The single biggest issue in the current economic climate faced by those who own pubs, hotels, coffee bars and late night venues is just how to increase operator profitability. Could franchising be the answer? The essence of franchising is using a package of intellectual property rights to drive up profitability. There is an initial investment on both sides and this can bring cash into the business. Franchisees often find it easier to get finance as the business format has a proven track record. For the pub industry this is new ground (despite some protestations to the contrary) and the issue will be: what are the key ingredients which can help drive profitability in this sector?
Elements of a franchise
A franchise package is likely to include an established business brand and the franchisor’s knowledge of how to operate the business successfully. This goes way beyond business support of the type that many brewers and pubcos have been used to providing, although in the past, in different economic circumstances, limited support might have been enough.
Currently, it is reported, Greene King has one of the biggest franchise operations in the pub/restaurant sector. So the company, for example, provides franchisees with a full food and drink menu, full training and ongoing support in marketing and the logistics of running an outlet day to day.
But brands have to endow value and this means the intellectual property rights included in the franchise package have to be substantial and not play mere lip service to the idea of offering something of value to the franchisee. If you are not prepared to share your brand and business format with a franchisee then this may not be for you. For example, if all you intend to share is a few menus and promotional activities this is unlikely to be enough to provide a proper and valuable franchising opportunity.
An ideal franchise model
In order to work there are a number of considerations:
- A franchise in the hospitality sector is not going to suit anyone who opts for it on the basis of a life style choice – without understanding the true commitment needed. It is important to ensure a potential franchisee has the right personal qualities to make it work. Rigorous selection policies are required to screen out those do not and will not be able to make it work profitably.
- One of the issues the pub industry has suffered from is the lack of business acumen and know-how among new entrants to the trade. BISC, and before that BEC, have bemoaned the lack of quality of training in the industry. A franchised operation may not be suitable for some new entrants, without the business wherewithal, and who may require a different entry point into the trade.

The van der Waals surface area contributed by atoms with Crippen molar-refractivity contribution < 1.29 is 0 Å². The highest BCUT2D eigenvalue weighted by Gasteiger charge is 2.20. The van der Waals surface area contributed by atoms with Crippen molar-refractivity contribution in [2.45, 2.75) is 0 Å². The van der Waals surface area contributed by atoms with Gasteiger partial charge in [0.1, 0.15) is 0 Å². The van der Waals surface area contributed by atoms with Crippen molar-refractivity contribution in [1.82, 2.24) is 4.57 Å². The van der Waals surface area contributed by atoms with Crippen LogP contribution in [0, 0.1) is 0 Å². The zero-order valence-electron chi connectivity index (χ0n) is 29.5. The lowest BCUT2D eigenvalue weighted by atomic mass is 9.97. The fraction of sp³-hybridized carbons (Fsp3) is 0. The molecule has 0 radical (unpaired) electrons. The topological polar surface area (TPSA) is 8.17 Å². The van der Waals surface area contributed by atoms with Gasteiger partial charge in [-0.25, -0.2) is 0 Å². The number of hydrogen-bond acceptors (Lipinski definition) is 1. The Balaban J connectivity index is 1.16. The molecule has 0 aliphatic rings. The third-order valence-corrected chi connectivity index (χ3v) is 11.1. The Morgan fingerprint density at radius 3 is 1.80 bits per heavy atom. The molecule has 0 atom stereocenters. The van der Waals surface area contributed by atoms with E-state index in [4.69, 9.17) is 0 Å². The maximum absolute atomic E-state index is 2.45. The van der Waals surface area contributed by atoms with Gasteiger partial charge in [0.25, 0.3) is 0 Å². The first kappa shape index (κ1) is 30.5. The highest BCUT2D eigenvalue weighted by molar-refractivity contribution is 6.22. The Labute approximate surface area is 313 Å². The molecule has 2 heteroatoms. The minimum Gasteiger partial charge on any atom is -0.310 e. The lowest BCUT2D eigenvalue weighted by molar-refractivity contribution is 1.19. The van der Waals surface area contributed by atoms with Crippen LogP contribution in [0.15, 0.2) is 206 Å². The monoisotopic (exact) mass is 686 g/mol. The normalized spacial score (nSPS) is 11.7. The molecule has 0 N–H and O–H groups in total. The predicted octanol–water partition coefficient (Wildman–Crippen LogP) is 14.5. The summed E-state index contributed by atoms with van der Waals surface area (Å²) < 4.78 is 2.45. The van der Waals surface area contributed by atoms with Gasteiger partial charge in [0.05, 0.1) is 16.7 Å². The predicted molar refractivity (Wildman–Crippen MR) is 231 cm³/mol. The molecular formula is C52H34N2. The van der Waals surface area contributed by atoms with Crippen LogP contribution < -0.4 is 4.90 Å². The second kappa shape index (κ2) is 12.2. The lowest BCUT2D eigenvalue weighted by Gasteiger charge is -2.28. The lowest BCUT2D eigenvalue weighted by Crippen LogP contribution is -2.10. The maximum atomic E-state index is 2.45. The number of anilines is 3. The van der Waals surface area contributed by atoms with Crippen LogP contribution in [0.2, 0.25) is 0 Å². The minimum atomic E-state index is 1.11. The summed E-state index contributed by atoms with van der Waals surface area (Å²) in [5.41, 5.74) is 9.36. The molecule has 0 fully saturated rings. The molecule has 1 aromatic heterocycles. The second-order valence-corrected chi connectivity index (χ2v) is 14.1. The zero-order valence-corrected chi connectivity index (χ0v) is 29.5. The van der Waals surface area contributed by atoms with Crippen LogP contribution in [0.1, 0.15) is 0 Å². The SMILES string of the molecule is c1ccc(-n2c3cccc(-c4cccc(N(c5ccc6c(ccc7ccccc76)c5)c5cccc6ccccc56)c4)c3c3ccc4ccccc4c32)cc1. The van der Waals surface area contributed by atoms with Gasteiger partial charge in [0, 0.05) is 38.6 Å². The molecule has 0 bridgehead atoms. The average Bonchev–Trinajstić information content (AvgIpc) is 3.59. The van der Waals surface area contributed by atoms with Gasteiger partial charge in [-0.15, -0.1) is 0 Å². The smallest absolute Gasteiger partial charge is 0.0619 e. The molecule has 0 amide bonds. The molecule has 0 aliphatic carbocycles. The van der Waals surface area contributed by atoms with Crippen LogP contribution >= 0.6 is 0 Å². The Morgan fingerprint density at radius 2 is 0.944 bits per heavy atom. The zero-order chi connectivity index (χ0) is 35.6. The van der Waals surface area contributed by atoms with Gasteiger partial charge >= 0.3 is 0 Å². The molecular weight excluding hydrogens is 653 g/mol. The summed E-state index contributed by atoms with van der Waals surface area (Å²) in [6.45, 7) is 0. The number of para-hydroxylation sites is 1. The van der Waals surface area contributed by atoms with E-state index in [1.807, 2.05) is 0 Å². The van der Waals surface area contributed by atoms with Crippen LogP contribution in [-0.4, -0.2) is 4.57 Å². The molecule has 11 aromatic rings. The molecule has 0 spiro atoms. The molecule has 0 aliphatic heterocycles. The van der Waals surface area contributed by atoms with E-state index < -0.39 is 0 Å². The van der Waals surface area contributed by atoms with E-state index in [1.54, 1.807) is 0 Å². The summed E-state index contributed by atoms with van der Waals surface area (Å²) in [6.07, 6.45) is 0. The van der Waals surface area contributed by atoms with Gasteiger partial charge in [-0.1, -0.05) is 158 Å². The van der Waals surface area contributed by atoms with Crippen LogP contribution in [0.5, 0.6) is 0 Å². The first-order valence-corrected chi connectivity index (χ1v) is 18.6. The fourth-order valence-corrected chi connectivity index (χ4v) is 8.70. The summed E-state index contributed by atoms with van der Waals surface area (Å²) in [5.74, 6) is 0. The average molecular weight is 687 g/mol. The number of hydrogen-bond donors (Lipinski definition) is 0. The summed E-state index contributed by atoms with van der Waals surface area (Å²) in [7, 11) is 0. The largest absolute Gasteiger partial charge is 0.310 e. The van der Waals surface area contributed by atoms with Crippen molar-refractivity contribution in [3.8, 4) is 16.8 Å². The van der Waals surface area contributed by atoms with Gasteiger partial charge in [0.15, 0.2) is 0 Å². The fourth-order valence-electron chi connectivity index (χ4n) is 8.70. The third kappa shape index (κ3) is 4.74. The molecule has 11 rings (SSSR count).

- Training has to be comprehensive and continual. A major problem with the pub industry in the past has been that not enough training has been provided. An operator who is paying for this comprehensive training has to be sure he can get back the investment by way of profitable franchises.
- There is then the brand training which goes beyond the basic business training. What are the key characteristics of the brand and what are the brand behaviours? This requires in-depth training in order to ensure the value in the brand is not diluted and the full value can be translated into turnover and profit.
- A few standard menus alone are not enough to create a franchise; there has to be a look and feel which is recognisable to customers. Is this likely to be the case with many pubs?
- Multiple operators should not be excluded from taking on franchises; indeed some of these may be better bets than the one site operator/occupiers.
- Franchisors should be ready for some possible loss of control. Many brewers and pubcos pride themselves on their close working relationship with operators. This may take a knock with a more independent breed of operator, albeit subject to the terms of the franchise. This can lead to the classic franchisor complaint that the operators are doing too well out of the franchise. This may seem like a distant dream at the moment but it happens!
Commentators have suggested that in order to realise the full potential of franchising the pub industry needs to look at examples from other sectors such as the hotel industry and coffee bars. Here franchises are more collaborative with very high calibre, entrepreneurial franchisees becoming multi-site operators with real input into how the business is run.
- If you are considering a franchise operation you will need to ensure that you have a strong brand and offering in order to make a successful franchise operation which is able to attract the desired calibre of franchisee.
- You will also need well drafted documentation to ensure that your brand and your business are adequately protected and that the future options for the franchise operation are set out.
- Membership of the British Franchise Association will both enhance your credibility and enable you to attract good quality franchisees. See: www.thebfa.org
For further information on franchising or drafting documentation please contact Fiona Boswell at Freeth Cartwright, who is a BFA accredited solicitor.
The content of this page is a summary of the law in force at the present time and is not exhaustive, nor does it contain definitive advice. Specialist legal advice should be sought in relation to any queries that may arise.